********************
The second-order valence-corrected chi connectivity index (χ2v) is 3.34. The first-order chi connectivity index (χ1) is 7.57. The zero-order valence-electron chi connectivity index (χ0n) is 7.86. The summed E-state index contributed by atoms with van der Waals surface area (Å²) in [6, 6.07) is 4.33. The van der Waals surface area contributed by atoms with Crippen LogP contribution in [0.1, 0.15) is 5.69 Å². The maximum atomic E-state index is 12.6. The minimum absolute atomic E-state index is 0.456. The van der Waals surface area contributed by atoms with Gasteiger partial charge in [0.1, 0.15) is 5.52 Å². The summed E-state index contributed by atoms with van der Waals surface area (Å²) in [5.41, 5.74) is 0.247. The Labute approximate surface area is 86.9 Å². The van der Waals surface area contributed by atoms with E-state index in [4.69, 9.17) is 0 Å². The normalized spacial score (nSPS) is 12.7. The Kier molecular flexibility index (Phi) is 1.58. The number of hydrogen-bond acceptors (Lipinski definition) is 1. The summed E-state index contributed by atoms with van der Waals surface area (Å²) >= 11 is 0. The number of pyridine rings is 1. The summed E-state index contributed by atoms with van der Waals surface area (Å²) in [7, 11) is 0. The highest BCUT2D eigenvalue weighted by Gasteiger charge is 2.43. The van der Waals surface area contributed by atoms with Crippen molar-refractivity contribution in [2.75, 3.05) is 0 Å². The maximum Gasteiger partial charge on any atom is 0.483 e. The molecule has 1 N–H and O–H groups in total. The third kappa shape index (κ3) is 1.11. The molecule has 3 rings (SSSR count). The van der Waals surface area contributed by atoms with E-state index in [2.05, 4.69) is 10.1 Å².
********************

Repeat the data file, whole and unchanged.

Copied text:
The second-order valence-corrected chi connectivity index (χ2v) is 3.34. The first-order chi connectivity index (χ1) is 7.57. The zero-order valence-electron chi connectivity index (χ0n) is 7.86. The summed E-state index contributed by atoms with van der Waals surface area (Å²) in [6, 6.07) is 4.33. The van der Waals surface area contributed by atoms with Crippen LogP contribution in [0.1, 0.15) is 5.69 Å². The maximum atomic E-state index is 12.6. The minimum absolute atomic E-state index is 0.456. The van der Waals surface area contributed by atoms with Gasteiger partial charge in [0.1, 0.15) is 5.52 Å². The summed E-state index contributed by atoms with van der Waals surface area (Å²) in [5.41, 5.74) is 0.247. The Labute approximate surface area is 86.9 Å². The van der Waals surface area contributed by atoms with E-state index in [4.69, 9.17) is 0 Å². The normalized spacial score (nSPS) is 12.7. The Kier molecular flexibility index (Phi) is 1.58. The number of hydrogen-bond acceptors (Lipinski definition) is 1. The summed E-state index contributed by atoms with van der Waals surface area (Å²) >= 11 is 0. The number of pyridine rings is 1. The summed E-state index contributed by atoms with van der Waals surface area (Å²) in [7, 11) is 0. The highest BCUT2D eigenvalue weighted by Gasteiger charge is 2.43. The van der Waals surface area contributed by atoms with Crippen molar-refractivity contribution in [2.75, 3.05) is 0 Å². The maximum Gasteiger partial charge on any atom is 0.483 e. The molecule has 1 N–H and O–H groups in total. The third kappa shape index (κ3) is 1.11. The molecule has 3 rings (SSSR count). The van der Waals surface area contributed by atoms with E-state index in [2.05, 4.69) is 10.1 Å².